Jeane Yates is Home now.  She passed this past week.  

Three things.

One, she was “the first woman to —” forty things, positions, offices, jobs, honors, appointments, you name it.  She was the first woman to do it.  She had more brass and more polish than ten preachers.  She was articulate, measured, and gracious.  Disagreeing with her was work, because she was moving you to “yes” and you could not even guess on how many fronts she was working.  

She was that good.  That amazing.  I miss her.

Two, she taught me to measure time in “monthaversaries” rather than anniversaries.  When she and Kyle were newly married and penniless seminary students, they used to dress up in a tux and evening dress once a month and enjoy a cupcake with a candle in it if that was all they could afford in their tiny apartment.  Obviously, they had some nicer celebrations as time wore on and so many people enjoyed the pool and cruises with them, but the heart of it was class on the day of their wedding every month.  If all they had was a cupcake, they were dressing to the nines, making some romance of it and relishing it ravenously.  Every month.  Life is uncertain.  Every month.  

She knew how many months they had been together when Kyle passed.  I will bet your house that she knew how many he had been gone when she passed last week.  

Three.  Relationships were everything.  Nothing in life is eternal — except the players.  It never mattered if you were working the same side of an issue or not; if Jeane had said she loved you (‘in the Lord’ like she needed help in some of our cases) that was a done deal.  Decided.  Forever.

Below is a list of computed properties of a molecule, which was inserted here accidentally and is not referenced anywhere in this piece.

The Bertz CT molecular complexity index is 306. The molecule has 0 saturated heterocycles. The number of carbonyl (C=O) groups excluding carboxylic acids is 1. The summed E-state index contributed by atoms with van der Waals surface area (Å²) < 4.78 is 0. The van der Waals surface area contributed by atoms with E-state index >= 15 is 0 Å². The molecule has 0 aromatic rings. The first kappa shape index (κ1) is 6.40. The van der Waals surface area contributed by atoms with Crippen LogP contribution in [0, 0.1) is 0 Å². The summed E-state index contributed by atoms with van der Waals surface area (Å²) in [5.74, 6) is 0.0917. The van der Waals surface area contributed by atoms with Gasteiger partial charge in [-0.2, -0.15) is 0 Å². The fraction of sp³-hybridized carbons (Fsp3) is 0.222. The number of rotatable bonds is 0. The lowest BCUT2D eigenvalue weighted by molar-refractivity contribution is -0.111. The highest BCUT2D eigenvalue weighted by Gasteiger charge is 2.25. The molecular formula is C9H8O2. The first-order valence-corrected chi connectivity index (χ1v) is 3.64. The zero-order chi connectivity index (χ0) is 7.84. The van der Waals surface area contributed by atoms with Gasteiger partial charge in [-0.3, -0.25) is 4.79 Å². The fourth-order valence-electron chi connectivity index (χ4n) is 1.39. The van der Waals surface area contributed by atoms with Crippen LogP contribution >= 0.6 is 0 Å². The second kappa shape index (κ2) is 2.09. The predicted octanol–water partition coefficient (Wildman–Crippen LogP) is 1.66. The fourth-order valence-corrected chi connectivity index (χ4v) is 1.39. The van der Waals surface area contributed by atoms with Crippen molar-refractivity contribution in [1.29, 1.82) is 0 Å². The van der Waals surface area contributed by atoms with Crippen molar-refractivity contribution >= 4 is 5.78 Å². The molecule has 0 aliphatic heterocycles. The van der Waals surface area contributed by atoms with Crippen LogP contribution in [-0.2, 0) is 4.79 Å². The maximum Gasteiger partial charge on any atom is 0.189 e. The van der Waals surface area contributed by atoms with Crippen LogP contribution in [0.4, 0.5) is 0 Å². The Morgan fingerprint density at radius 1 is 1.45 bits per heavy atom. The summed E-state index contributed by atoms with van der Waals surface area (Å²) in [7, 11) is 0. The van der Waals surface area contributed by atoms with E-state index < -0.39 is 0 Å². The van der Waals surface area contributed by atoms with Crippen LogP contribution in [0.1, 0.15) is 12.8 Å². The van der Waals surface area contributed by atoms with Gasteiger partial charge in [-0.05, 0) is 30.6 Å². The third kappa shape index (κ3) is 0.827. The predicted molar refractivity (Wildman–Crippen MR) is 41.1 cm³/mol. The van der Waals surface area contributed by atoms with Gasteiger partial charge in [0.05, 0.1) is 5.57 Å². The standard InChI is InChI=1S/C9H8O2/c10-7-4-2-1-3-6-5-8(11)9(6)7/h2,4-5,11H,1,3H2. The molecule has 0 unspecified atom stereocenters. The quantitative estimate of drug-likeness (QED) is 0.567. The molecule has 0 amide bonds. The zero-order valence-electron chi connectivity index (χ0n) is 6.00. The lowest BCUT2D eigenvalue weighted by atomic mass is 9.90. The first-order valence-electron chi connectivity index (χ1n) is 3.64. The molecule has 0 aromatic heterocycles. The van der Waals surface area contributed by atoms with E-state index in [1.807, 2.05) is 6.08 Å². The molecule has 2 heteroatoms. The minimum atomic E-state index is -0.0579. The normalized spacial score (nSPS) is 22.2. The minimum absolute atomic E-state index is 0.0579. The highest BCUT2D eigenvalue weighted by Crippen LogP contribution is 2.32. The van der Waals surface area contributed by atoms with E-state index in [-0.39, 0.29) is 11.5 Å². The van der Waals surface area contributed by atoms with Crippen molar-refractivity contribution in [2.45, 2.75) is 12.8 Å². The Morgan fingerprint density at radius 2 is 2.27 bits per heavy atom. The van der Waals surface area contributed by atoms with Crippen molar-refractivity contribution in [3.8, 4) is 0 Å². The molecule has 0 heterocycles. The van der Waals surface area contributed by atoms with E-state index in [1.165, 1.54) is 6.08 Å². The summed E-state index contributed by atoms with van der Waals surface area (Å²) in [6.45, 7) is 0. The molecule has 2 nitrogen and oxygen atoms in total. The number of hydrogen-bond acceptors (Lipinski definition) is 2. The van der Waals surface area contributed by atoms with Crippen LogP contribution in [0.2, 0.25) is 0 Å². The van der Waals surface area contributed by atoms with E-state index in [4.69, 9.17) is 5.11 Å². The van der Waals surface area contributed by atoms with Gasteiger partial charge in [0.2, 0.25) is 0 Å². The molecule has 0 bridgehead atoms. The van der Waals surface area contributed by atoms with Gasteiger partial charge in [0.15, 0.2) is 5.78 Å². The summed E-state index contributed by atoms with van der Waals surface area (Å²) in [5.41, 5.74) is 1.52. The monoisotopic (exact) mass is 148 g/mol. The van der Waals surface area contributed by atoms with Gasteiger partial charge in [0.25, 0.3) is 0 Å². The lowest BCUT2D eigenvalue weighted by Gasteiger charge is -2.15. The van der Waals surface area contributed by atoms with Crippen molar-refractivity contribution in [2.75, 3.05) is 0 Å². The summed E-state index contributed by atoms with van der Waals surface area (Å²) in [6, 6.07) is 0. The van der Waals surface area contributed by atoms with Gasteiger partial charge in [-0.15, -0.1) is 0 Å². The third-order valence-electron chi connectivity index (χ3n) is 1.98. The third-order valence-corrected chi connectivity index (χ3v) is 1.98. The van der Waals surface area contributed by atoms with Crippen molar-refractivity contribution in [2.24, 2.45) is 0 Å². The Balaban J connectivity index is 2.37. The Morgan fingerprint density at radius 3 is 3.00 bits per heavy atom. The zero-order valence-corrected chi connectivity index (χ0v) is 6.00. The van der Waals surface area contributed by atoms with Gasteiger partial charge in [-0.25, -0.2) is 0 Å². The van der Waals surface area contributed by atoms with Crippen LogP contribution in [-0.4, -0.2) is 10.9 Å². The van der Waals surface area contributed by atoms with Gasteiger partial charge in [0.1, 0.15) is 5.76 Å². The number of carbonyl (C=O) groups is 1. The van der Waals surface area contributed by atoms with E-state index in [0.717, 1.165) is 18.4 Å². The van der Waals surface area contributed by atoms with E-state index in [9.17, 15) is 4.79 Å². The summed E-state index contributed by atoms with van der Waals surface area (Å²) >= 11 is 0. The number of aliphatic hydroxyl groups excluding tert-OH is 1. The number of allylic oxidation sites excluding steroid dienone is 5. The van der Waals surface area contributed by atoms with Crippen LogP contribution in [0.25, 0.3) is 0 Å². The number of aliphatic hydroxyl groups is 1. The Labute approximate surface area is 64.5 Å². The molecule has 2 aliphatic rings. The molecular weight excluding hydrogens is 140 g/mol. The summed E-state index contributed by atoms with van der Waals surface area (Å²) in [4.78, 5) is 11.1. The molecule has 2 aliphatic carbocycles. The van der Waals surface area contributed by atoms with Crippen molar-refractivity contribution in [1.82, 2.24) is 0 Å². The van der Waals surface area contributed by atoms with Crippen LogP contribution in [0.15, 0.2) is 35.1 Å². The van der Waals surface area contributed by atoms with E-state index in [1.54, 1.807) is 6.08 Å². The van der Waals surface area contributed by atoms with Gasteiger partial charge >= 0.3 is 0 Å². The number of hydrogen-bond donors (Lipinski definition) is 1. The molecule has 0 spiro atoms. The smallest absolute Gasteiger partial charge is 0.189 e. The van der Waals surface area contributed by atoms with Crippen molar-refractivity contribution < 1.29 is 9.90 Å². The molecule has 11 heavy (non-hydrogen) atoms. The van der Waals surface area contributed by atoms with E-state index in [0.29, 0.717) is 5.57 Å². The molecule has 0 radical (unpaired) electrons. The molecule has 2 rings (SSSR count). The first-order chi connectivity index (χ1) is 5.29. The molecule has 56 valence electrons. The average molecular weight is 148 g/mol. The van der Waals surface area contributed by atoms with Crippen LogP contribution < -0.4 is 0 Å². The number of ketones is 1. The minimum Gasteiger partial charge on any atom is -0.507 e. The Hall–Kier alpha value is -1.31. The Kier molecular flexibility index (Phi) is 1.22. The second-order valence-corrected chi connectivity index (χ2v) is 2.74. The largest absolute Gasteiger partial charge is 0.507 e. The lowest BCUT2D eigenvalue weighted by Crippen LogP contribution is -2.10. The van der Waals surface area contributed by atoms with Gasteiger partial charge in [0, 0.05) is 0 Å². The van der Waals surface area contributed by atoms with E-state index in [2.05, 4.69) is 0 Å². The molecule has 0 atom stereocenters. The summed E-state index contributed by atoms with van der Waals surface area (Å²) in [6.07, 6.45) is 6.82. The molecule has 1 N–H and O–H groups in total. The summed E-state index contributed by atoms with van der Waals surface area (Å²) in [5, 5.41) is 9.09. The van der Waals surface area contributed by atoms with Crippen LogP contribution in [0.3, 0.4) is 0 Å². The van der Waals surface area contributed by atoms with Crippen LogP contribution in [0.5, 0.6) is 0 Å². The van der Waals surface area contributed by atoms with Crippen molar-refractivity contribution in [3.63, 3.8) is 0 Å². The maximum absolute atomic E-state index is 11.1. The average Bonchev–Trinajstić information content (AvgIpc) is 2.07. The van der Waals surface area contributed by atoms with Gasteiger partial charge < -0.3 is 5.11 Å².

Many people will be at her Homegoing Celebration tomorrow, but I had to just let you know, I love her, and totally expect her to be looking good the next time I see her, heavenward. 

Oh, and as long as she looks good, everything else is a distant second place.  And in His love, and in Kyle’s and her family’s love — dahling, she always will look mahvelous.  

If you die before I do, look her up, tell her I said “hi” and I’ll be Home in a heartbeat or two.  

It goes that fast, you know.  

Anniversaries and other ordinary days

Thirty three years ago I was dressed in an ascot and long tails.  I felt a little funny, but I was betting that french cuffs and frilly tux shirts in all sorts of colors would die sooner or later.  

I was right, thank God.